The <group> element may however be very useful in the definition of `subcorpora' within a large corpus, provided of course that all the components of the subcorpora concerned can be made to share a common header. We return to this question below in discussing the TEI Header's use of declarable and declaring elements.

The overall structure of a TEI-conformant corpus may thus be summarized by the following set of production rules (simplifying somewhat):

teiCorpus -> header, tei+
tei       -> header, text
text      -> front?, (body|group), back?
group     -> front?, (text|group)+, back?
body      -> components*, (div|div1)*
div       -> components*, div*
div1      -> components*, div2*

2.2 Components

Within this overall structure, different kinds of text will be made of different components. For written corpora, typically, components will be such items as headings, lists, paragraphs etc. Spoken corpora, by contrast, are typically composed of individual utterances or speaker-turns, noises, paralinguistic and other events etc. In analysed corpora, either or both type of component will be typically sub-divided into linguistic segments such as sentences, clauses, phrases, words, or morphemes. In aligned corpora, any or all of these components existing in different texts may be linked or associated in some way.

The particular tags proposed by the TEI for these components are not discussed in detail here since they are well documented elsewhere. It is worth stressing however that the modular nature of the TEI architecture allows for the construction of specific document type definitions (DTDs) appropriate to particular types of text, so that, for example, elements such as <u> (for spoken utterance) can appear only in transcribed speech, and equally importantly <p> paragraph cannot. For corpora such as the BNC which mix texts of different kinds, a special DTD must be constructed to enforce these constraints, since the pure TEI approach is to err on the side of permissiveness. The means by which such special DTDs are constructed in ways conformant with the TEI architecture is a technical topic beyond our present scope: the definitive account is provided in chapter 3 of the TEI Guidelines , and the topic is also addressed by introductory articles such as Sperberg-McQueen and Burnard 1995 and TEI 1995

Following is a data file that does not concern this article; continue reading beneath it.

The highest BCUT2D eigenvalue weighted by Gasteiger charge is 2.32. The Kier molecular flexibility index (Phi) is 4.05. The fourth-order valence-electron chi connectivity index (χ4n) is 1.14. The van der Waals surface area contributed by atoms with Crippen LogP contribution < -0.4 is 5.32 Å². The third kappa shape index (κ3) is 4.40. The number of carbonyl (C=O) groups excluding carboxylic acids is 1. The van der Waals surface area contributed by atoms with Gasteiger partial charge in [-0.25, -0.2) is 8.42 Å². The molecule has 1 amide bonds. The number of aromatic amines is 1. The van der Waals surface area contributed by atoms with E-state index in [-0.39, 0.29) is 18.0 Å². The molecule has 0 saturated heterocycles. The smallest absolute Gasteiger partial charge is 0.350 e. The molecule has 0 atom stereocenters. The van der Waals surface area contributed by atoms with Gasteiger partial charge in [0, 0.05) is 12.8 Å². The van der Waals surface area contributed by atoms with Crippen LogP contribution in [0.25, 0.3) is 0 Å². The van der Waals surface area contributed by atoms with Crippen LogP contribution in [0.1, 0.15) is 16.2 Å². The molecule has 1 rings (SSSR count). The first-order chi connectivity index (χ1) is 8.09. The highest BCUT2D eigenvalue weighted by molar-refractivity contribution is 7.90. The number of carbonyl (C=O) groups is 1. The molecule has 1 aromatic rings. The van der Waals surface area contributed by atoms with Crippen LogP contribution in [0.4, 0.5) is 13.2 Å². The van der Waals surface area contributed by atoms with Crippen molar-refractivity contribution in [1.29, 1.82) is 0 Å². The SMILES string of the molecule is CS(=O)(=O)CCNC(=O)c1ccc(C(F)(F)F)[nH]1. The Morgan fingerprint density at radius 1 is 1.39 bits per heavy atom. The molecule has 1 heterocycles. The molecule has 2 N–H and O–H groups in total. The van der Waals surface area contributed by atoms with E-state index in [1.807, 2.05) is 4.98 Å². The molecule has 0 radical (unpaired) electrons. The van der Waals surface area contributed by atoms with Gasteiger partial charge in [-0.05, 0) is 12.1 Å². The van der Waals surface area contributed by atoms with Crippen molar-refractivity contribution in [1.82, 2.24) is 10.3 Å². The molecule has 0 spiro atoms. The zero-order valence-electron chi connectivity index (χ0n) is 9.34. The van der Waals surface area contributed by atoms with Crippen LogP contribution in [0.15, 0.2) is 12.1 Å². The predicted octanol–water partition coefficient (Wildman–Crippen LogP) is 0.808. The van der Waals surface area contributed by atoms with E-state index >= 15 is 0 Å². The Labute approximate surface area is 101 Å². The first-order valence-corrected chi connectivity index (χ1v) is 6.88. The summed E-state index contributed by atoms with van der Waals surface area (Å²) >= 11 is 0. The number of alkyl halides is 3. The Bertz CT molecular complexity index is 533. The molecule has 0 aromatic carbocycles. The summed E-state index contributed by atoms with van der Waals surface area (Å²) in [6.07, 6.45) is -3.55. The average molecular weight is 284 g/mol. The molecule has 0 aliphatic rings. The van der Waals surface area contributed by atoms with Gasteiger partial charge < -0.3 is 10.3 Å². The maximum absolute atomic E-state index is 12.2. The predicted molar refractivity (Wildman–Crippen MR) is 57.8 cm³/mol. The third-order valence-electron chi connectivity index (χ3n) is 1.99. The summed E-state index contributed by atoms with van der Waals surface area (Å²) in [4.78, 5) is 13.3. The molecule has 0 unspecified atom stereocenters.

Whichever version of the TEI DTD is in force, however, some form of segmentation intermediate between high level structural units such as chapters, utterances, or paragraphs and low level tokens (words, morphemes etc.) will be essential to provide a uniform reference system that can identify units within the corpus.

To facilitate this, the TEI provides two distinct neutral segmentation elements: <s> and <seg>: a third (<ab> for anonymous block) has recently been proposed, but is not yet part of the Guidelines . The distinction between <s> and <seg> is that the former may not self-nest, while the latter may. In either case, the semantics associated with the segmentation are deliberately left unstated, since they will vary greatly between applications. It is however customary to use <s> for orthographically-defined sentence-like units, used to divide the whole of a corpus end-to-end, and to use <seg> for more detailed linguistically motivated segmentation within this, for example for such units as phrases, or clauses. Since, however, <seg> elements may self-nest to any desired depth, they may also be used to tag individual words, or morphemes, etc. We discuss in section 4.1 below some of the ways these segments may be used to categorise individual components of a corpus.

2.3 Reference schemes